Disaster Recovery Planning has developed into an industry unto itself. There are firms that specialize in this, providing comprehensive planning systems, often costing tens or hundreds of thousands of dollars. If you’re a large enough enterprise, they’re worth every penny.
But there’s a lot that a small business can do to help prepare for a business disruption too. Obviously, insurance is an important component, but insurance isn’t going to prevent your customers from finding other vendors, while you’re trying to get things up and running again. No, I don’t sell insurance, but if you need some, I know a guy…
The point is, you want to get as much of your business back up, as quickly as possible – even if it means getting a couple of computers set up in your living room for a few weeks.
Redundancy is the key!
The more redundant your systems, the less you will suffer, within reason. That’s the idea behind data backups, but there are other things you will need “backed up,” besides your data itself.
Here is a short list of things you can do that will greatly decrease the time you’ll need to bring your computerized systems back quickly:
- If you have applications that run your business – even if it’s just Microsoft Office – be sure to have copies of the CDs and, if possible, the documentation stored somewhere offsite.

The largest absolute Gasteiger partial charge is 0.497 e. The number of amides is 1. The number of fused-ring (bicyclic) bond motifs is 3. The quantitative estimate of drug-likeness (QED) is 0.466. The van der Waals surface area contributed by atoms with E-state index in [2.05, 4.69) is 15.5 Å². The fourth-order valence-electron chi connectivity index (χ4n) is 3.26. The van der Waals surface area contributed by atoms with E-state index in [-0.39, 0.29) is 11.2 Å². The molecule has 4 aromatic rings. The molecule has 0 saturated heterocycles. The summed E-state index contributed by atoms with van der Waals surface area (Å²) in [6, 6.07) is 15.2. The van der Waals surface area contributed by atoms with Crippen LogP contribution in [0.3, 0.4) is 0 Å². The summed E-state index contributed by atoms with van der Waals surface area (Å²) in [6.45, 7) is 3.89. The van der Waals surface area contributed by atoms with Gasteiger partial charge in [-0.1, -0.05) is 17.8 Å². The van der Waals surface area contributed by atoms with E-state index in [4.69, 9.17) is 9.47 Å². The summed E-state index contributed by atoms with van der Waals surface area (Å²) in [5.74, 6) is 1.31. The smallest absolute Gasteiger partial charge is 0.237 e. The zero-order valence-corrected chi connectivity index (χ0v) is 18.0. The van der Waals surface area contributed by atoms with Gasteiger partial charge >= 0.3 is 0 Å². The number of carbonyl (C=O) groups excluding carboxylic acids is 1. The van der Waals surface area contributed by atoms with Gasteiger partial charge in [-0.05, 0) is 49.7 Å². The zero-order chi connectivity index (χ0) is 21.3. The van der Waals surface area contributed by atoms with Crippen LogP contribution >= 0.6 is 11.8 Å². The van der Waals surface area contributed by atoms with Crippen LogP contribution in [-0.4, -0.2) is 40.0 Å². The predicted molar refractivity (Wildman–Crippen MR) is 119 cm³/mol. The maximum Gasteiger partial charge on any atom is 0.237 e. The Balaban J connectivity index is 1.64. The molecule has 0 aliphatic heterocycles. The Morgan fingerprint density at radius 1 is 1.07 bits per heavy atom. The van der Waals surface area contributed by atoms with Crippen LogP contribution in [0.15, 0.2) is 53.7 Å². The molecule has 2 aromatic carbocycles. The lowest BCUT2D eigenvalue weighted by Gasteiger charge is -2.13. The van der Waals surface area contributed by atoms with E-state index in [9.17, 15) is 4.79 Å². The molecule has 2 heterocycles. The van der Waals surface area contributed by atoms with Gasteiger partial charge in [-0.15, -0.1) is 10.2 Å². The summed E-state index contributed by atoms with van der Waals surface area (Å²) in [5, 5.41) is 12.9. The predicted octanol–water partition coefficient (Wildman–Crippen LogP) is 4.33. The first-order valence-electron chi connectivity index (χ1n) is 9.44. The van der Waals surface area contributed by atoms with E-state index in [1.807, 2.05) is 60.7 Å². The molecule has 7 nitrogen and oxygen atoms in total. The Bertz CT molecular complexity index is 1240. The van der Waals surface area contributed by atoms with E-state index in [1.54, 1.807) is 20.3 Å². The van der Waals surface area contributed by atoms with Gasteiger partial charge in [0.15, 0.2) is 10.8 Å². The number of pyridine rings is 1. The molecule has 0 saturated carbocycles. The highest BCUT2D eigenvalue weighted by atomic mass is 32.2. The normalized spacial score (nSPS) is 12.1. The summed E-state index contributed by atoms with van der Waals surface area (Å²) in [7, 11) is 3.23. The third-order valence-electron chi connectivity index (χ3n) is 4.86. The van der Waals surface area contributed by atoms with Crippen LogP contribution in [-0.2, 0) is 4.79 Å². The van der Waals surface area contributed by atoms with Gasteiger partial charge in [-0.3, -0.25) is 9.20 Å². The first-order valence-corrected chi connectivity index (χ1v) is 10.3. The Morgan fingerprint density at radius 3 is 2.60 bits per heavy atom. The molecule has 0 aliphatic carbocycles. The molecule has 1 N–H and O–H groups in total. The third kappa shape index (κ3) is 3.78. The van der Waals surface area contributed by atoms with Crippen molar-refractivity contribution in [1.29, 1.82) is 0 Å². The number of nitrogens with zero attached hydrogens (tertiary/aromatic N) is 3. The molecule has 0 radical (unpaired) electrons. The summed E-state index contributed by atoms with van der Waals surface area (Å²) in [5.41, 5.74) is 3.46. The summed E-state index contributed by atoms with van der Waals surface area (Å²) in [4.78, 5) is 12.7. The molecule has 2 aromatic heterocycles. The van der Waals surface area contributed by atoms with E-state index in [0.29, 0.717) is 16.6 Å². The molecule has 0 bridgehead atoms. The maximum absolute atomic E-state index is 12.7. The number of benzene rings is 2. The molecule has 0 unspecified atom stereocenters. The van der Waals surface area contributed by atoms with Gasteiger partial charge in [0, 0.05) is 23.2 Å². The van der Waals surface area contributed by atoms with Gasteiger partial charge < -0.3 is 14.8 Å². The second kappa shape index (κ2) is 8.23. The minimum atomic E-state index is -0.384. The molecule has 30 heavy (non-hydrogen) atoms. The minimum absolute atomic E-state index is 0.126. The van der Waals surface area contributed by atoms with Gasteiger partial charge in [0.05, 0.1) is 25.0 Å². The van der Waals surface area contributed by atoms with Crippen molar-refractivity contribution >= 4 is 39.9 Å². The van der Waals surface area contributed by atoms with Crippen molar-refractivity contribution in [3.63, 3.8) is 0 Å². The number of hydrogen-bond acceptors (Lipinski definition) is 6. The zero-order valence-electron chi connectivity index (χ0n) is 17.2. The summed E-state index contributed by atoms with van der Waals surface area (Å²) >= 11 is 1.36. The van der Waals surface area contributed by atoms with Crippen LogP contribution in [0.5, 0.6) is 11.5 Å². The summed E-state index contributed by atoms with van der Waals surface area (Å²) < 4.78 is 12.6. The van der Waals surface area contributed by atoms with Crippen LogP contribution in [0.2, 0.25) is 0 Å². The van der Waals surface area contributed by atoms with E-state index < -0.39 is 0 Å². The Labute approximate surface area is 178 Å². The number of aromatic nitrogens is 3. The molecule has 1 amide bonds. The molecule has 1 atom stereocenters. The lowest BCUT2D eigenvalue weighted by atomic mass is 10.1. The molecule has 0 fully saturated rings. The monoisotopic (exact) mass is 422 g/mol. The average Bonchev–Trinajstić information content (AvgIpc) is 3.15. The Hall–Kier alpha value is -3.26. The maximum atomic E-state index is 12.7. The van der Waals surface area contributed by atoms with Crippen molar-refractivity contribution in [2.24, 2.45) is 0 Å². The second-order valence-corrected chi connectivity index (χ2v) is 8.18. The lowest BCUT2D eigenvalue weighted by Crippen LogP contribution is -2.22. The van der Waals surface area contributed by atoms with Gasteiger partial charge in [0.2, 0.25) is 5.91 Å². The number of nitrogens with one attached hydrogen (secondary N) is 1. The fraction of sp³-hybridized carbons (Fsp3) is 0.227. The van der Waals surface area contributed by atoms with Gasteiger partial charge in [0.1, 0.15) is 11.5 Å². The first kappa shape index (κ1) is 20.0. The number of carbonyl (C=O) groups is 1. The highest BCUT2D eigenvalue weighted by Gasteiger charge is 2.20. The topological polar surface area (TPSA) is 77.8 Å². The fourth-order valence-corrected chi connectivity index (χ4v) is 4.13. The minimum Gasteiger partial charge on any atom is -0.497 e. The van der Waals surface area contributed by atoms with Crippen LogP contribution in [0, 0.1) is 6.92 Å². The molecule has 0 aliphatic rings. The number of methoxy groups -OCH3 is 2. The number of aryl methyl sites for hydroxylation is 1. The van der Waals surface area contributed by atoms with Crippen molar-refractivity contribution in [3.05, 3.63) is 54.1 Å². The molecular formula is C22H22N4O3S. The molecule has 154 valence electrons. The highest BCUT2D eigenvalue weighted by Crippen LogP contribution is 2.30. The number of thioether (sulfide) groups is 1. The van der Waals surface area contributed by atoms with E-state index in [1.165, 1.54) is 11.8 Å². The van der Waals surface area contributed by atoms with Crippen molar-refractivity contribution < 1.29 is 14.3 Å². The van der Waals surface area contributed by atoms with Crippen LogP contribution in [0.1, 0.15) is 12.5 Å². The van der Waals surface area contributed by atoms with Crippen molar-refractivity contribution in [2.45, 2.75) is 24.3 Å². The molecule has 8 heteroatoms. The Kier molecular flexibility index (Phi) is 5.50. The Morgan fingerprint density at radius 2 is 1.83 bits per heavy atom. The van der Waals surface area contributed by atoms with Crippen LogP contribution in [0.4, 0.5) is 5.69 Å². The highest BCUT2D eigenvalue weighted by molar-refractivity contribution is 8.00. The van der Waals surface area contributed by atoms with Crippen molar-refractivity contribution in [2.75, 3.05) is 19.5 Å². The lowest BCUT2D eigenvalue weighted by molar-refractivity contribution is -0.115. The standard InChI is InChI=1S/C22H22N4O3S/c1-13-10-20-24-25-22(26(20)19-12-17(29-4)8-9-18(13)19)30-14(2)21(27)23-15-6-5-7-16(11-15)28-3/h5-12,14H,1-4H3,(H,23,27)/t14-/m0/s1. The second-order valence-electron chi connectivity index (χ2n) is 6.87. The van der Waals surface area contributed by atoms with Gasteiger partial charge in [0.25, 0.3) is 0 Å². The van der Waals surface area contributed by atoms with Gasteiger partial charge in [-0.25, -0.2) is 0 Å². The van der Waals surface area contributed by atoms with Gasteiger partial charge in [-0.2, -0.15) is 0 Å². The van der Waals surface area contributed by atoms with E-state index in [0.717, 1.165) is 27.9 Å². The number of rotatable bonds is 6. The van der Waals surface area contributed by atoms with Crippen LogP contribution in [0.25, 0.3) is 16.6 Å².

- Have a list of all your critical system passwords stored in at least two locations: one onsite, and one offsite. Restoring your data doesn’t help you, if you can’t log into the computer. This list doesn’t have to be computerized, by the way. It does, however, have to be a “living document,” in that, when you change the information, all copies get updated. And of course, you’ll want all copies to be secured.
- Where possible, use automation to alert you when your critical systems go down. No one really wants a text message at 2:30am, but believe me – you’d rather know than not.
- Document everything! This is an important one, so let me repeat it: DOCUMENT EVERYTHING!!! (How’s that for being redundant?) Pretend you had to bring in someone new to get your computers up and running again, and he knows nothing whatsoever about your business. He’ll need all the information we’ve mentioned above, as well as:
- Your restore procedures, including how to get to the backup software and media, as well as any documentation he might need to operate it.
- Vendor information, including account numbers and system credentials (username/password), as well as a list of the software you’re using.
- Do periodic run-throughs of your recovery procedures. This will help identify anything you’ve left out of your plans, and keep everyone familiar with them.
A basic Disaster Recovery Planning worksheet is available at our website. Click here to get it.
We all hope never to suffer a business disaster, but it happens. As they say in the Boy Scouts, be prepared.